A Salvadorian court has ordered that a woman, named only Beatriz to protect her privacy, cannot have an abortion that her doctors consider to be necessary for her life.
The law of the country is no abortion, for any reason. To protect a living fetus is more important than to ensure that the mother survives. Potential life outweighs the life that is already here.
A similar occurrence provoked international outcry this past year, as a young woman in Ireland was forced to continue to carry a fetus which had already died. Then the young woman, Savita Halappanavar, died herself, due to septic shock from bacteria introduced into her bloodstream while she continued to gestate a corpse. She died, in horrible pain, for nothing.
By the time the world learned about Savita, it was too late. It is not yet too late for Beatriz, who could face the same fate.
Beatriz is carrying a fetus with anencephaly. Her child developed with only part of a brain, only part of a skull, and has only a very slim chance of living past delivery. Beatriz herself has lupus, a dangerous autoimmune disease, one of the most dangerous, in fact, that often kills women of her age. Any stress on the body's systems exacerbates the effects of autoimmune problems. Carrying this child could kill her, and her doctors know this.
There is a danger we as U.S. citizens face — the danger of "othering." We can fall into the trap of seeing this as a developing nation’s problem, the leftover issues that face places we see as less advanced than America. After all, we are talking about El Salvador, a country that seems very "other" to us, and a late-term abortion, which we would rather not contemplate at all.
However, at 26 weeks into her pregnancy, Beatriz is past the medically diagnosed point of viability. Theoretically, a fetus at that stage can live outside the womb. But Beatriz’ child will most likely not be able to live outside the womb. With the best possible outcome, it will survive on heavy life support for a few days, and then die anyway.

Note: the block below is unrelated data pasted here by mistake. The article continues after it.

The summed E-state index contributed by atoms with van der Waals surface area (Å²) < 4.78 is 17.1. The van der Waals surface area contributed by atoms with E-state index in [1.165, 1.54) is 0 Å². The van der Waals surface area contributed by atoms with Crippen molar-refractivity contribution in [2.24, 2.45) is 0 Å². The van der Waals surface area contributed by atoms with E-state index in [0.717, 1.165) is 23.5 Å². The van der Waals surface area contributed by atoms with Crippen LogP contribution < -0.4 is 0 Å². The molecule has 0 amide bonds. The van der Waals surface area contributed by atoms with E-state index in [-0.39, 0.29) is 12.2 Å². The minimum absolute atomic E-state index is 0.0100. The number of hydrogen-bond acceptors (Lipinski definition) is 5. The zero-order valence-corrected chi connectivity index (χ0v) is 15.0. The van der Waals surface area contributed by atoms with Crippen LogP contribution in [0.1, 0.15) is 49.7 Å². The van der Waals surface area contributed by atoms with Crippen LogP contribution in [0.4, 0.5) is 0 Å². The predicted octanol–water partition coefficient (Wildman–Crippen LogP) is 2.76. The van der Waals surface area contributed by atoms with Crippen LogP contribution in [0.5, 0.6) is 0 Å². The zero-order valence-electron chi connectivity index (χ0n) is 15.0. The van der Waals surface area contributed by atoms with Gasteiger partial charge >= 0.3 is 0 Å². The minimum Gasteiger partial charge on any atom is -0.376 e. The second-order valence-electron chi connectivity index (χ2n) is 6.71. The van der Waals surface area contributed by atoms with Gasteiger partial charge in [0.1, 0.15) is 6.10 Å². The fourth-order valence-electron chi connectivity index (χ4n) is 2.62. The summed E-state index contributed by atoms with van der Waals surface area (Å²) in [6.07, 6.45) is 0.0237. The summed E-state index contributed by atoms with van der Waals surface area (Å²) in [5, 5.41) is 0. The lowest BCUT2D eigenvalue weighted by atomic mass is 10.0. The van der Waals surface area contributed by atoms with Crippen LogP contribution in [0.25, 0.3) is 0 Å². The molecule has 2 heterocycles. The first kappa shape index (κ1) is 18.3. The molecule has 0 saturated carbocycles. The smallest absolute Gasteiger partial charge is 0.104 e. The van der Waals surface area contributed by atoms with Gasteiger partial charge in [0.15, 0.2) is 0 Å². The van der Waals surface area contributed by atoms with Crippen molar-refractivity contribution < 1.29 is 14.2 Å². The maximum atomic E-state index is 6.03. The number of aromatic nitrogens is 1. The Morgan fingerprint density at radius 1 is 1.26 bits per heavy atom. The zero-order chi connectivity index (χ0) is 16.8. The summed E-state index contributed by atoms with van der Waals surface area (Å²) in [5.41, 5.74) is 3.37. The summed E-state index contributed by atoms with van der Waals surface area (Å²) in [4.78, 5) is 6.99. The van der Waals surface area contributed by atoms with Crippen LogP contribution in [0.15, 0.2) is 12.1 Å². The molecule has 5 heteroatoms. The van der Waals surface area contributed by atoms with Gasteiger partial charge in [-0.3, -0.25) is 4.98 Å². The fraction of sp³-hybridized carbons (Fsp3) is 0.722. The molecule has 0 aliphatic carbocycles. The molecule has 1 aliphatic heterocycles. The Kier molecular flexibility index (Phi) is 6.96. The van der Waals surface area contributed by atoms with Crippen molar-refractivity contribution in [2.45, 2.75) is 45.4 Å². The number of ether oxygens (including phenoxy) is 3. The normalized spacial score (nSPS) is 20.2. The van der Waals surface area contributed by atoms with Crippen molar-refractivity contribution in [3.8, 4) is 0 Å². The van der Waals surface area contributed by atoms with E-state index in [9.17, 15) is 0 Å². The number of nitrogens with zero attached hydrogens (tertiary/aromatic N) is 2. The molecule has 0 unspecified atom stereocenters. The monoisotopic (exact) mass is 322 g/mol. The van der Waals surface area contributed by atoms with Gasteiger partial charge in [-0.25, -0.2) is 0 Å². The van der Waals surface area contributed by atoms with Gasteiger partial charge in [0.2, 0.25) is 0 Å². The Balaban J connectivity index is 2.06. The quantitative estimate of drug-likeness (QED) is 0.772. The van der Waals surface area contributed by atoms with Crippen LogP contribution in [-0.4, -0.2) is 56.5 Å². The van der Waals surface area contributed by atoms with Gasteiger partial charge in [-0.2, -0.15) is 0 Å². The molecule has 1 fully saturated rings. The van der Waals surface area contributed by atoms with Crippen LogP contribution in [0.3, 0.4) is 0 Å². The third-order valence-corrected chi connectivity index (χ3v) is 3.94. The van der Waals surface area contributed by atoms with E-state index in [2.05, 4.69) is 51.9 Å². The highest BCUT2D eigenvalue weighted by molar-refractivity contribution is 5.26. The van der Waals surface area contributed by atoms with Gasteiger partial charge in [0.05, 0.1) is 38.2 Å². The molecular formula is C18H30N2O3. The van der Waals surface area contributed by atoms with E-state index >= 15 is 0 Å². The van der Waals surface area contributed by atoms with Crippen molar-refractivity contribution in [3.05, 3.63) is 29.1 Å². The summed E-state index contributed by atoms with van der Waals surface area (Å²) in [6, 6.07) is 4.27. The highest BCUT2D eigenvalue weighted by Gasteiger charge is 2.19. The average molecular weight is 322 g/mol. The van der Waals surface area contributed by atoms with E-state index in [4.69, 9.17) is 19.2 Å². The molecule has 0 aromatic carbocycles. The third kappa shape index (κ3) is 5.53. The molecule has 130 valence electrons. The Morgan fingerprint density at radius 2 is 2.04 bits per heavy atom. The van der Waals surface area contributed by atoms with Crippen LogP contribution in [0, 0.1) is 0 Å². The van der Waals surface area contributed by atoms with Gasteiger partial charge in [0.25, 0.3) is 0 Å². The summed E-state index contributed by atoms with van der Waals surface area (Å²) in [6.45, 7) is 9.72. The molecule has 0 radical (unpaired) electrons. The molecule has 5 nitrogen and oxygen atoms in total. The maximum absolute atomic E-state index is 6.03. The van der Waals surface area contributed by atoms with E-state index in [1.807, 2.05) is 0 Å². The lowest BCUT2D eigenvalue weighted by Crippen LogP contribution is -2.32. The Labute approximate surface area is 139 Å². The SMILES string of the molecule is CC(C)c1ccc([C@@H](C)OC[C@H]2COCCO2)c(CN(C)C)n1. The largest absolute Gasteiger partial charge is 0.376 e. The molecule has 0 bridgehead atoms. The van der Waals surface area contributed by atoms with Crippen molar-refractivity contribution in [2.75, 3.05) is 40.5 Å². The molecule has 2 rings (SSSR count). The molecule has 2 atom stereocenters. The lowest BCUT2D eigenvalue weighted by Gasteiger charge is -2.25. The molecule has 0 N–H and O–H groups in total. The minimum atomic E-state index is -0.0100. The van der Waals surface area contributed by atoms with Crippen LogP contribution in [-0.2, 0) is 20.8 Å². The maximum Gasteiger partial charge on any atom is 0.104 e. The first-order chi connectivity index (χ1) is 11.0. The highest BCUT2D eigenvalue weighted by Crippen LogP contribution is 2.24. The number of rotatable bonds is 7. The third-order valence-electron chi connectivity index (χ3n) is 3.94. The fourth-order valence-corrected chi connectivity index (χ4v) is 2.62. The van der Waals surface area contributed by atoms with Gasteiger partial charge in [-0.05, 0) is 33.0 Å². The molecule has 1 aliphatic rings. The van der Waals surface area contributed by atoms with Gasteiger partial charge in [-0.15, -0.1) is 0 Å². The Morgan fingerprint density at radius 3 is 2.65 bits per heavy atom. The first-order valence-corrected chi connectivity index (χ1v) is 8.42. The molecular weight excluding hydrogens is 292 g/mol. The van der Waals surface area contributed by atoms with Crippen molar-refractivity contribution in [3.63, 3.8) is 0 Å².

Would it matter so much if the country weren’t predominantly Catholic? The archbishop weighed in on the decision and asked the Supreme Court not to grant the abortion. With pressure from a very powerful religion, the court, it appears, had little option. To go against the might of the Catholic Church is to buck years of tradition. In America, that couldn’t have happened, right?
Wrong. This is not a developing nation’s problem, nor the problem of a nation with a strong Catholic or Christian tradition. France, also predominantly Catholic, has legal and affordable abortion.
Also, America, where the church is supposed to have no interference in the laws of the land, has similar laws as El Salvador in certain parts of the country.
An avowedly child-free person by choice, I can have no firsthand knowledge of what it is like to make a decision to terminate a pregnancy in the third trimester. My decision would come much earlier. However, one of my very best friends faced exactly that decision, and the law prevented her from making it for her own good. She was forced to carry a child, a much-wanted second child, her daughter, to term, when she knew the child was anencephalic. The baby died after three days. She is in Indiana, and I am in Massachusetts. I could not be there for her.
There is one ray of hope, if you can call it that, for Beatriz — if her bodily condition deteriorates far enough, she will be allowed to abort. She will need to be in imminent danger of death before then. If you were in her shoes, what would you hope for?